Lily's a bit reactive when she sees other dogs. Reactive does not mean aggressive – she's just super excited and it can sometimes look a little scary if you're on the receiving end of her reactivity. Her actions, though, can sometimes scare another dog and trigger a "discussion." (All noise, no teeth.)
I'm a trainer – I should be working on helping her learn a new reaction. Say, sitting quietly instead of whining, barking, and pulling on the leash. The former would be so much better than the latter.
As with most professionals, my dogs wind up at the end of the training line. I work all day with other dogs, then work every evening teaching group classes. It's tough to work in training time for my own dogs. Compound that with beautiful weather, and it's hard to leave Tango and Nemo behind - which, if I'm really going to work on Lily's reactivity, they must stay behind. They love going on hikes, too, and the weather just can't be beat.
So, off we go this morning, to a new (to us) hiking trail. Our first encounter was just a few minutes into the hike. A nice Golden retriever and his owner were on the trail. Lily sounds the alarm and acts, well, like a loony-toon. The guy with the Golden asks if they can meet his dog.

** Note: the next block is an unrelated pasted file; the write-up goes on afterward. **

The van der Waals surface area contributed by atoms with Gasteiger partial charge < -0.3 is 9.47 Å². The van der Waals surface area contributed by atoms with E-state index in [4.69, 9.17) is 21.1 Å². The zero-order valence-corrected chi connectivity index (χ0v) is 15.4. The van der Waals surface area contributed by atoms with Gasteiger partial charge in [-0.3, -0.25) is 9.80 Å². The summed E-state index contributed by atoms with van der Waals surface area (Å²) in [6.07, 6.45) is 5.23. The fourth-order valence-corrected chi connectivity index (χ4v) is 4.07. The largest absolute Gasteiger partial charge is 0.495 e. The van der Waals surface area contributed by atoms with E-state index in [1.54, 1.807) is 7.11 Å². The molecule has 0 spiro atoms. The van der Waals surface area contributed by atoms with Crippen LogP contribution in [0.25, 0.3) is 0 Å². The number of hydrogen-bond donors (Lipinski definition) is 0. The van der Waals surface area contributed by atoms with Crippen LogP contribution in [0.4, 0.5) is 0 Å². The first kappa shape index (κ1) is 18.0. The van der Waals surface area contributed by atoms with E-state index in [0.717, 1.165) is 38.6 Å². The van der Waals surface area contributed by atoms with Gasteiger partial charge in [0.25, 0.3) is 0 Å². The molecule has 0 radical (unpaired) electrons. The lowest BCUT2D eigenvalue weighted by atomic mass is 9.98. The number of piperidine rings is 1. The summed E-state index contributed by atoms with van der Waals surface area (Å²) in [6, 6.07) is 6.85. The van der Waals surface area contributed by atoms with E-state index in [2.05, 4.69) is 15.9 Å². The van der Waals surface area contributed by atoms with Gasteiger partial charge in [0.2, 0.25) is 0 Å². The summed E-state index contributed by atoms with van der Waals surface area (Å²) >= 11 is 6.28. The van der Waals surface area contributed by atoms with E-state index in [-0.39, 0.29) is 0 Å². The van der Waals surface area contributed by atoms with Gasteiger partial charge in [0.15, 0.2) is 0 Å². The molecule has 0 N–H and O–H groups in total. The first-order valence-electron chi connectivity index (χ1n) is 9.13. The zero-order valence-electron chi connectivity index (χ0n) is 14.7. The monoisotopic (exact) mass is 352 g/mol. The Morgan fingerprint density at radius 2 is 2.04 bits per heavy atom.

I speak up first and say it's probably not a good idea, but before I can get the entire sentence out, my husband (who has Lily and Nemo) walks right on up to the Golden!
I held my breath and waited for the fallout. Of which there was none. You could have knocked me over with a feather! I then let Tango wade into the fray (not really a fray at all, just a butt-sniffing circus) and he did fine, too.
So, all of my dog behavior knowledge and training went out the window. Every now and then, it seems that just a little knowledge isn't a bad thing – because having too much knowledge can sometimes get in the way. If it had been just me, I wouldn't have let them meet. I like all dog-dog greetings to be on a loose leash, with each dog under control. I know the chances of an altercation rise dramatically if leashes are tight and if dogs aren't paying attention to their handlers.
But in this case, all that knowledge got in the way. Lily did fine. And she had a successful dog-dog encounter under her belt. Without a stressed out handler at the other end of the leash. We encountered three other dogs along the trail, and she met each of them just as well as she did the first. Yes, there was pulling. Yes, there was a tight leash. Yes, there was out-of-control behavior. In a perfect world, she would have been a calm and focused dog. But sometimes the perfect world is a long way away and you go with what you've got.
And Lily has four good dog-dog greetings behind her. Four more than if it were me on the other end of the leash. Sometimes a little bit of knowledge is good…